This was a long one.  Vaquero gave a presentation, then read, then -- finally, he performed.  It was successful.  There were people taking notes, and they'd come prepared to do it.  There were attendees who'd already read all three books. Stock signed, ready to leave, a fellow rides up on a bicycle carrying an hc of The World That Made New Orleans.  He's a lawyer who recently moved here with his wife.  But on their trip for Jazz Fest last year, when they decided they wanted to live in NO, they acquired TWTMNO. They read to each other all the way back to Chicago, taking turns driving.  He bought a copy of TYBTF, and got them both autographed.

I've never seen New Orleans so beautiful as it is right now.  My first trip here was in winter, in March.  When we lived here, was relatively dry, for a swamp.  Then it was the ugly, horrible damage of the hurricane and the floods.  Enormous progress has been made in repair, renovation and rebuilding in the last two and a half years. So much is bright and new, even buildings that were dilapidated prior to the hurricane and the flood. Two and a half years of faith, work and love have accomplished miracles -- without very much help from the Fed or state of Louisiana for most people. With all the rain this summer, the foliage is beyond lush.  Oh, yes, breathing again, the Japanese Tea Jasimine -- the very scent of New Orleans!  The light is always spectacular here, in the mornings and late afternoons, evenings.

We and TR have dinner, finally, at the Praline Connection, which is Southern cooking, rather than New Orleans cusine. Then we go on a night drive of beauty, beats and beer, (don't worry, TR drove and he doesn't drink alcohol) all over downtown and the lower ninth.

The soundtrack is the soundtrack from The Year Before the Flood.  Oh, the brilliance of Jay-Z!  We drive and drive.  We see the puzzling development in the dark lower ninth sponsored by Brad Pitt -- who in that area could have afforded these homes?  We spin down the new strip of black music clubs, oh, wow, on St. Bernard's. Tourists won't be going here.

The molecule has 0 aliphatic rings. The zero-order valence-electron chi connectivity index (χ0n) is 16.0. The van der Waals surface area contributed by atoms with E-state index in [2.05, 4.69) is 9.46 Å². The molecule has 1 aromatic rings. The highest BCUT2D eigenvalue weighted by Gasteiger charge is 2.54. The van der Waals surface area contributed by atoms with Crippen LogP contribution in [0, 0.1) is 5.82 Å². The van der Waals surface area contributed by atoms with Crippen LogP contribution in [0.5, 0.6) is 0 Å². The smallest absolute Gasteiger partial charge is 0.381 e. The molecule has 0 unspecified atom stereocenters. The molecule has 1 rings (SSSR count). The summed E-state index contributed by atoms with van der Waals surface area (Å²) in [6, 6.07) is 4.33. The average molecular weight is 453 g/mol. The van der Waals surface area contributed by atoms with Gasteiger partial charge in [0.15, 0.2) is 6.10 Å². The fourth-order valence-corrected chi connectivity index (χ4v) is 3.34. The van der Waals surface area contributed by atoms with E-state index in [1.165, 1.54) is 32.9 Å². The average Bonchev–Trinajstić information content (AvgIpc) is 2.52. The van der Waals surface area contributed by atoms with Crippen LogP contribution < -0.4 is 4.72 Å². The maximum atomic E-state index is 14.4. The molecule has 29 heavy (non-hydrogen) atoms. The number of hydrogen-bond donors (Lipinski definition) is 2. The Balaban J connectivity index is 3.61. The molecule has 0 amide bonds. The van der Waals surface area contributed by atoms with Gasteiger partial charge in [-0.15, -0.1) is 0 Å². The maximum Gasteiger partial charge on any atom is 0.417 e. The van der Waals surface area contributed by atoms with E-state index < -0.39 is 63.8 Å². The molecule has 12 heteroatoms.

It was a film unwinding of our past here, our many pasts, all the pasts of the many New Orleans.  It was old.  Time rolled past the open car windows, and we, inside, rolled through space.  It was a time of extreme beauty, in the seductive velvet night, under the huge half moon riding over the bowl of water within which the city floats.  A low rider city.

Smells: pockets of acrid cigarette smoke -- from where?  no one on the street, no other cars around us; night blooming flowers' perfume, lighter fluid, fried food, diesel fumes.  I'm like a dog, ears blowing in the car's slipstream -- really my hair, of course not my ears! -- nose quivering in the scent sort, in ecstasy, riding in the car with my loved people.

We're asleep by 12:30.  My ankles aren't swollen.  Still, no Second Line for me tomorrow.

Friday, Community Book Center

The day starts with a meeting of the Congo Square/Jazz Fest people.  The November conference is an official go, they say.  Master T -- Robert Farris Thompson -- among others Vaquero has contacted, had already said that if it happened they'd be there!  This is GOOD.  The objective is to make this annual.  Another meeting with the Hogan Jazz Center people to plan for the preliminary work on Monday for an AfroPop Worldwide HipDeep program on the Hogan.

"Steppin' Out" taping after that.